That which does not kill me has made a grave tactical error.

"It is a damned heavy blow; but whining don't help."

Despair is a sin.

Offline Jed

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Re: Electoral Reform (Senate, Commons, & Gov Gen)
« Reply #993 on: September 11, 2016, 20:34:12 »
Whether you depend on the voters making a single SNTV choice each or an alternate mechanism, there is still an "assumption that the votes will somehow be distributed more efficiently".  What alternate mechanism(s) would you propose to channel the outcome?

>Is it not possible to create a ballot where you rank party choices, and then within that rank your choice of candidates if you so choose?

A ranking system gives "anybody but" voters a mathematical advantage over "single preference" voters.  A system which yields imbalanced strategic voting power should be discarded.  (There must be no imbalances, because safeguarding the output legitimacy - essentially, the sense of a level playing field - is of paramount importance). That is one of the strong advantages of FPTP: every voter makes exactly one choice, with the same information, with no possible way of gaming a path through a decision tree.

This is why we should leave it alone and stick with the status quo.
As the old man used to say: " I used to be a coyote, but I'm alright nooooOOOOWWW!"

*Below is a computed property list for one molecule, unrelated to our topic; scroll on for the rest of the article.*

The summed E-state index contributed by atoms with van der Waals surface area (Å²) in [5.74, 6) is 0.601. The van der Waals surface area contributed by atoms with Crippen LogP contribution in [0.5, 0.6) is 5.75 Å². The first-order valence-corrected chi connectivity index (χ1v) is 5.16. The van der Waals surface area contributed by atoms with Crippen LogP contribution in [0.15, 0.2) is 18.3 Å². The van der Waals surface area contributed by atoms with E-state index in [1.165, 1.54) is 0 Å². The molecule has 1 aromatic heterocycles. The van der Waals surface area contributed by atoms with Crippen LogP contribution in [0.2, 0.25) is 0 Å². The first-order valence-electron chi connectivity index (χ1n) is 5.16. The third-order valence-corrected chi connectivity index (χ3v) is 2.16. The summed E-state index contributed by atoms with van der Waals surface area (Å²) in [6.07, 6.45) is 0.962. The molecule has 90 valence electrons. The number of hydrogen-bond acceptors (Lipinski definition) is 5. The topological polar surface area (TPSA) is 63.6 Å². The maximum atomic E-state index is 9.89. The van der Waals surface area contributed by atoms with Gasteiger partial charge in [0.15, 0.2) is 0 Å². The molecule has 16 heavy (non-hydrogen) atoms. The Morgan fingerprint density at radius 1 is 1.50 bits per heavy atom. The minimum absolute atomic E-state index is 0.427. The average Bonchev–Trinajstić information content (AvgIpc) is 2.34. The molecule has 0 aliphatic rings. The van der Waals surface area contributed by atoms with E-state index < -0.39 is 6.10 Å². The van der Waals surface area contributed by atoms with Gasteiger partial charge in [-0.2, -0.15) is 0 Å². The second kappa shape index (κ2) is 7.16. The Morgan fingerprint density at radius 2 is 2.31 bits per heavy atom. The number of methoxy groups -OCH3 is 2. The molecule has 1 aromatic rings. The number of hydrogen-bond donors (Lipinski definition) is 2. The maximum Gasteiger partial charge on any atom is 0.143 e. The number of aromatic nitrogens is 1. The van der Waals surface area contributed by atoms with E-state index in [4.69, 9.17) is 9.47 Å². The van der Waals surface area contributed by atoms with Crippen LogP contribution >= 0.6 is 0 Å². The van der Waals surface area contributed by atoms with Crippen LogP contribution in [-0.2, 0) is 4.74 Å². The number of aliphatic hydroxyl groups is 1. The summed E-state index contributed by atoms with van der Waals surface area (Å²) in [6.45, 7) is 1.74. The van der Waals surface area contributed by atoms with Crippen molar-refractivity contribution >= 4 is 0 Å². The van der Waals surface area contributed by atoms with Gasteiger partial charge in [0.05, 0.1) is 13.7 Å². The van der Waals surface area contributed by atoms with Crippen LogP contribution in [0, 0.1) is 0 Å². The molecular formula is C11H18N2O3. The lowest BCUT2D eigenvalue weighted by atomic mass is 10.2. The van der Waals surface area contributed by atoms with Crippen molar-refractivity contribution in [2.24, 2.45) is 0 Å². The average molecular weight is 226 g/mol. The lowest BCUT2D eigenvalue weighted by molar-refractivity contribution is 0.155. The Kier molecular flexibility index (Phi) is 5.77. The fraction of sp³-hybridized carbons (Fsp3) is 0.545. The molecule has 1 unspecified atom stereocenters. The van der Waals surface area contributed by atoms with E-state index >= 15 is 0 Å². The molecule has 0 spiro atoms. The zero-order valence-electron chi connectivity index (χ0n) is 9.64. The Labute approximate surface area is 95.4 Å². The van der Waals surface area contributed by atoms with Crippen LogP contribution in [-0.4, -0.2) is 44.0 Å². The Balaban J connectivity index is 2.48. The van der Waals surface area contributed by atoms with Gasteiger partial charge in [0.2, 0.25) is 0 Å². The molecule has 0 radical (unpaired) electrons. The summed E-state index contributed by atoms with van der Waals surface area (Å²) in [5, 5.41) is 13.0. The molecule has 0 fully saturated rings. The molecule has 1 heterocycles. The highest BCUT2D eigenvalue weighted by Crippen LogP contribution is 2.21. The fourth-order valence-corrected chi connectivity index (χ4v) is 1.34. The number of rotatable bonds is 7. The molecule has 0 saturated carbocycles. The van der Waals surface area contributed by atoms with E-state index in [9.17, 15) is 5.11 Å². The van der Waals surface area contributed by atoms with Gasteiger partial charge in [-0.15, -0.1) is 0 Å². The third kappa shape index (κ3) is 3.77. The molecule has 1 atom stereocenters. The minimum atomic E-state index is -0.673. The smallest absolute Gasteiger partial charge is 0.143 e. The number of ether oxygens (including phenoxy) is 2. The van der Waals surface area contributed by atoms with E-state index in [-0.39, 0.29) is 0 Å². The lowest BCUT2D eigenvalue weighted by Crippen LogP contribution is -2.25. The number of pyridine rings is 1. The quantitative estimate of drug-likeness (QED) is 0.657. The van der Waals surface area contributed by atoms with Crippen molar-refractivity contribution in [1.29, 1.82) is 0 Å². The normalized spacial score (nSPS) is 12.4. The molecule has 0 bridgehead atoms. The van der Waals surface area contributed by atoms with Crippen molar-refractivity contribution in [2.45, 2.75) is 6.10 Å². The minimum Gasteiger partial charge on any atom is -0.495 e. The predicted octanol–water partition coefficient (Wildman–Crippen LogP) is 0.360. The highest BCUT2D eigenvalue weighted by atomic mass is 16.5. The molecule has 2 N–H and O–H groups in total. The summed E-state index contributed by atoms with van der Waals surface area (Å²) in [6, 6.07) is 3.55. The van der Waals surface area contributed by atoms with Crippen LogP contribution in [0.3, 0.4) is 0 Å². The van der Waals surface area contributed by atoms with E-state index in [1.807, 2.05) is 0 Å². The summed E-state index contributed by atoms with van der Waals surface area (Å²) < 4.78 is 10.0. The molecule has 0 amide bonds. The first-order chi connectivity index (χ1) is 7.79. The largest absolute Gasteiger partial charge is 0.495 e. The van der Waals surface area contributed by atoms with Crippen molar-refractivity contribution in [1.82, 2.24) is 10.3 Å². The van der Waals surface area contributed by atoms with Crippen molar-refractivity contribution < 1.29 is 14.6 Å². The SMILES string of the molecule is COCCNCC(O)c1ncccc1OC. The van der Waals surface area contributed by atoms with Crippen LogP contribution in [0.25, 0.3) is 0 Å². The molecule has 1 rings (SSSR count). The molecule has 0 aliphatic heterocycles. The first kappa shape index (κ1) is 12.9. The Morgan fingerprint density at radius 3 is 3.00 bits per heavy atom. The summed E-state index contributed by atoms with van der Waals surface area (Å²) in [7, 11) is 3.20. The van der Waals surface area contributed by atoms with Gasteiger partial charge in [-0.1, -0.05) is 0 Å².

Offline jmt18325

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Re: Electoral Reform (Senate, Commons, & Gov Gen)
« Reply #994 on: September 11, 2016, 21:07:27 »
Sure it is possible. But what is the point of doing this? 

Proportional representation.  Many would argue that our current structure doesn't allow for people to have their voices heard in the way that they wanted them to be heard.

Offline MCG

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Re: Electoral Reform (Senate, Commons, & Gov Gen)
« Reply #995 on: September 11, 2016, 22:25:46 »
Whether you depend on the voters making a single SNTV choice each or an alternate mechanism, there is still an "assumption that the votes will somehow be distributed more efficiently". 
No there is not.

What alternate mechanism(s) would you propose to channel the outcome?
There is Single Transferable Vote or Schulze Transferable Vote.

A ranking system gives "anybody but" voters a mathematical advantage over "single preference" voters. 
The federal 2015 election shows that, informed by polls, the "anybody but" camp will just as easily organize a mathematical advantage in FPTP.

That is one of the strong advantages of FPTP: every voter makes exactly one choice, with the same information, with no possible way of gaming a path through a decision tree.